Visit to Tumacácori National Historical Park

Today I drove down to Tumacácori, a Spanish mission founded by the Italian-born Father Kino, a remarkable Jesuit combining religious zeal, scientific interest, compassion, and courage. He founded this mission at a village of the local O'odham people, who had begged the Jesuits come help them, apparently mainly to introduce agricultural advancements.

Spain replaced all the Jesuits with Franciscans, which unsettled whatever order the Jesuits has established. The mission was under constant threat of Apache attacks, there were internal cultural clashes, and mission was under constant strain. After Mexican Independence, the Spanish were booted in 1828, but the mission kept going. In 1848, the Tumacácori mission, its church tower never finished, was abandoned for San Xavier del Bac. The abandoned mission slowly decayed, helped along by vandals carving their names, including John J. Pershing.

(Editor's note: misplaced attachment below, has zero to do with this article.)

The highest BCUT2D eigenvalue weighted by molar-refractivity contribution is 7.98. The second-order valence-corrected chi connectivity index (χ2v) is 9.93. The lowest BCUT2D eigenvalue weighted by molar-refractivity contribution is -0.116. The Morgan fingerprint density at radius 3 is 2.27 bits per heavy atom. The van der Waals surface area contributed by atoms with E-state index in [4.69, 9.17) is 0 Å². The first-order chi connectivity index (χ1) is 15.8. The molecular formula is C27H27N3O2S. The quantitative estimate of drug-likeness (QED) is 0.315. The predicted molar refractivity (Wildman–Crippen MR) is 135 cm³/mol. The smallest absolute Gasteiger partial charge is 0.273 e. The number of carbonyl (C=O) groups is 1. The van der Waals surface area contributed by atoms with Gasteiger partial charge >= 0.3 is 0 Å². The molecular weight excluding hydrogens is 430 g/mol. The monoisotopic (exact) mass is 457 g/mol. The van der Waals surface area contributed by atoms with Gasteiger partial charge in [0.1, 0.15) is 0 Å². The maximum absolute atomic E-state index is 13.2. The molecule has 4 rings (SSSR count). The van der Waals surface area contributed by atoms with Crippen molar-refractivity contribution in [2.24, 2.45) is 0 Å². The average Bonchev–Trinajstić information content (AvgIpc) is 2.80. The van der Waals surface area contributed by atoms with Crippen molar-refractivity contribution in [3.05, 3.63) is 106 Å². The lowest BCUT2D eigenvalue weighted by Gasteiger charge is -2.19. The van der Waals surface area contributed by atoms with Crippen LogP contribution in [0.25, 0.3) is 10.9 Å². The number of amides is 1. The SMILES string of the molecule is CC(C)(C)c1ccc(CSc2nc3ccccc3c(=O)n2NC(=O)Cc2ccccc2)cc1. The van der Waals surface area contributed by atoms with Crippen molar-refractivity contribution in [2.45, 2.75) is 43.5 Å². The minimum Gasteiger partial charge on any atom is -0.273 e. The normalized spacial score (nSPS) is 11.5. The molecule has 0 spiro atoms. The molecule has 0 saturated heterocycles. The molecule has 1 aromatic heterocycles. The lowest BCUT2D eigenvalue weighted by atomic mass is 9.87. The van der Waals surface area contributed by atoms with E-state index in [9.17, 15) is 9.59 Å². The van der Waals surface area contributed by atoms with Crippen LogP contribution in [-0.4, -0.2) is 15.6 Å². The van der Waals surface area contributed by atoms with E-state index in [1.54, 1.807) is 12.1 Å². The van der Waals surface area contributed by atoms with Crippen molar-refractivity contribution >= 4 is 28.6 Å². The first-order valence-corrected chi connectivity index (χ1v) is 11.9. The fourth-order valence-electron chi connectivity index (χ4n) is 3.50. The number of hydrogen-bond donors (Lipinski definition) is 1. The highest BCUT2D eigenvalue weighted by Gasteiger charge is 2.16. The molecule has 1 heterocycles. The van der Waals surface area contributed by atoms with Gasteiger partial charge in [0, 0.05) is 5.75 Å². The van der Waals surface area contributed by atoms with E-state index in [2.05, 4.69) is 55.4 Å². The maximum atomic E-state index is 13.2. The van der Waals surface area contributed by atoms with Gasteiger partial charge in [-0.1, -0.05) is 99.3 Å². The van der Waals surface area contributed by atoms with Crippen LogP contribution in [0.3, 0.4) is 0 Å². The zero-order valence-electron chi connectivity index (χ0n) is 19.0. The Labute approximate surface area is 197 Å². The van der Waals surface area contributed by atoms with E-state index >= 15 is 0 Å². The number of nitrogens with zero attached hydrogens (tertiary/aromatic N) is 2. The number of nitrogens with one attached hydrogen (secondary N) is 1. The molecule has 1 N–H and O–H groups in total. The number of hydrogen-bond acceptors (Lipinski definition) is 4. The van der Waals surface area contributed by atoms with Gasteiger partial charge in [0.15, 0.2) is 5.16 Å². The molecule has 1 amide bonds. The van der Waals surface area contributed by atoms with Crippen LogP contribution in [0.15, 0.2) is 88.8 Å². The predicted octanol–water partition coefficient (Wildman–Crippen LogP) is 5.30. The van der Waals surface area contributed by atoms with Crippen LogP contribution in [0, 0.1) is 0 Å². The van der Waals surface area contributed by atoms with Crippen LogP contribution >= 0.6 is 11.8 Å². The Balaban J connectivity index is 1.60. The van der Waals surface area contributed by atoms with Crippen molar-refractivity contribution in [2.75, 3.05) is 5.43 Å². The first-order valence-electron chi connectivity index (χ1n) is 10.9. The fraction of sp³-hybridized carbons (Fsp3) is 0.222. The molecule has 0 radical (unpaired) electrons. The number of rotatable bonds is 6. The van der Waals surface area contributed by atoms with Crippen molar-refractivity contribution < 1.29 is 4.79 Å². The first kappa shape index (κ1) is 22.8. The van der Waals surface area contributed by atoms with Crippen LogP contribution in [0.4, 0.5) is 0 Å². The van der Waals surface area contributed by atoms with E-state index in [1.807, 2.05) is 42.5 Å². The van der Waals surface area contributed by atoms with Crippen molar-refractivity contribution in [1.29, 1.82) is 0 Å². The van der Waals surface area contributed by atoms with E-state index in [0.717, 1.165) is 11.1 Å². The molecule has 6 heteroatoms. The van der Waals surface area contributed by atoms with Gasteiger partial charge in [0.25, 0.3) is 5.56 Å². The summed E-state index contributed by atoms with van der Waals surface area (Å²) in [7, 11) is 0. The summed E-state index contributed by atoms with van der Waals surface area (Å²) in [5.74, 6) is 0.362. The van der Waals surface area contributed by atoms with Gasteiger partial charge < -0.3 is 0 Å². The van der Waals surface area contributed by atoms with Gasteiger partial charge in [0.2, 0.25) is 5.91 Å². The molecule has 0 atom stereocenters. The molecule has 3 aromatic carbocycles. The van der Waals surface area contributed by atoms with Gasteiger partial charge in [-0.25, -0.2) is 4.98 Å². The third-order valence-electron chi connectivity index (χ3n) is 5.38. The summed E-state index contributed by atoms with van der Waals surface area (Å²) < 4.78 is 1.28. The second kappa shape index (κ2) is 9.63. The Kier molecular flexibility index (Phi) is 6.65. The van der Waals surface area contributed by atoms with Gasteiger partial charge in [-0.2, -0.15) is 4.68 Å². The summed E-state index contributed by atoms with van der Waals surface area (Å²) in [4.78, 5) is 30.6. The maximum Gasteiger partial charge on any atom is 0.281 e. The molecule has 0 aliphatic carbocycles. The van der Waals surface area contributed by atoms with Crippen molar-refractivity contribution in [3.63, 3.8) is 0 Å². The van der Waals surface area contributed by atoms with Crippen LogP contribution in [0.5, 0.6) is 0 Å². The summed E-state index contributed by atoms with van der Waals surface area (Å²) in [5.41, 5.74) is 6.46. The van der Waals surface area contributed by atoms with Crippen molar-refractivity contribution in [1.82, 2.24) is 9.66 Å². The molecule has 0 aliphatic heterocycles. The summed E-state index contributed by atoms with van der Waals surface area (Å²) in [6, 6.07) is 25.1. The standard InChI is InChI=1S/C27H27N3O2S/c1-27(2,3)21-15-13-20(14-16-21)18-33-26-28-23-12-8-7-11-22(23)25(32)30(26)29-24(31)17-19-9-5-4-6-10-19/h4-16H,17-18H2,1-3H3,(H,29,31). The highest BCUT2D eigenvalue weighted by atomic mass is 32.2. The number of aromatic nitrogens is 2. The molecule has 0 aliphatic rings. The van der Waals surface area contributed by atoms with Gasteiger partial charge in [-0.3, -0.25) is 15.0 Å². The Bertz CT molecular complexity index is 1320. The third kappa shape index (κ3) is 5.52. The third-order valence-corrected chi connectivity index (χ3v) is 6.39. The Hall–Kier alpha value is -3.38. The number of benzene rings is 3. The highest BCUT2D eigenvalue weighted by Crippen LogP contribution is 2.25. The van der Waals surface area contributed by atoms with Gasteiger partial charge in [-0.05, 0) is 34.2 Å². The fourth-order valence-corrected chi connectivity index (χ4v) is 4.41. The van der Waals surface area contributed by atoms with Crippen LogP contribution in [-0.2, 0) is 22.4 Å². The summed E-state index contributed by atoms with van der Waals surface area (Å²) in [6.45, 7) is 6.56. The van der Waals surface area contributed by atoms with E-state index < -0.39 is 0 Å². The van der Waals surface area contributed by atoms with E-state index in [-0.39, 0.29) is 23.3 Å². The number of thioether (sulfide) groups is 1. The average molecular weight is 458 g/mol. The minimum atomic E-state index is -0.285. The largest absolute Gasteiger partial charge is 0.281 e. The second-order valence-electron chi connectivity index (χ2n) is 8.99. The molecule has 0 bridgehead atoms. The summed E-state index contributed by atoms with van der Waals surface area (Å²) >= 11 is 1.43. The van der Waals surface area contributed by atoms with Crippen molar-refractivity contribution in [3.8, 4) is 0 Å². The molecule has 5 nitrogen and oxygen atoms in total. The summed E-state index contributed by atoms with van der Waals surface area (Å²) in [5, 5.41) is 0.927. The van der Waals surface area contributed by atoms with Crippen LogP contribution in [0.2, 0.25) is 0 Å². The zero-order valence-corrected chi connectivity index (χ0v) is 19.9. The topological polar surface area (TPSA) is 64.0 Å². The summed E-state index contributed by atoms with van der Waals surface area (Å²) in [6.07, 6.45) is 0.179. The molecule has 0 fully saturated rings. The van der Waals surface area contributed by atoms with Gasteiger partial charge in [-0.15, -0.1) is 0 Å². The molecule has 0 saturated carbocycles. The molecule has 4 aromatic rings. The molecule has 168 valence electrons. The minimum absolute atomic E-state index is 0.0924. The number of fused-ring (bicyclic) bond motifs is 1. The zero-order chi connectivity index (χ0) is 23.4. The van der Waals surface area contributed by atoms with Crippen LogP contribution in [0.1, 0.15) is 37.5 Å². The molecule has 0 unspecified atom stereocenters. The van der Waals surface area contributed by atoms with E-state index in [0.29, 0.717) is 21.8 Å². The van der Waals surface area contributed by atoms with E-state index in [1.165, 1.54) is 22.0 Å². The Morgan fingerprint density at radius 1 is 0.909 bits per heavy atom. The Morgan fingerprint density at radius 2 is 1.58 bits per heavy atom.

Today there is a nice museum, a very pleasant small garden, the incomplete church, mission ruins, an orchard, plenty of trees, and paths, including one to the Santa Cruz River, which provides water year-round. One of the booklets notes that the placename Arizona is a Basque phrase meaning "the good oak tree", thanks to a Spanish soldier who was a Basque.

It was a very pleasant couple of hours! I look forward to another visit.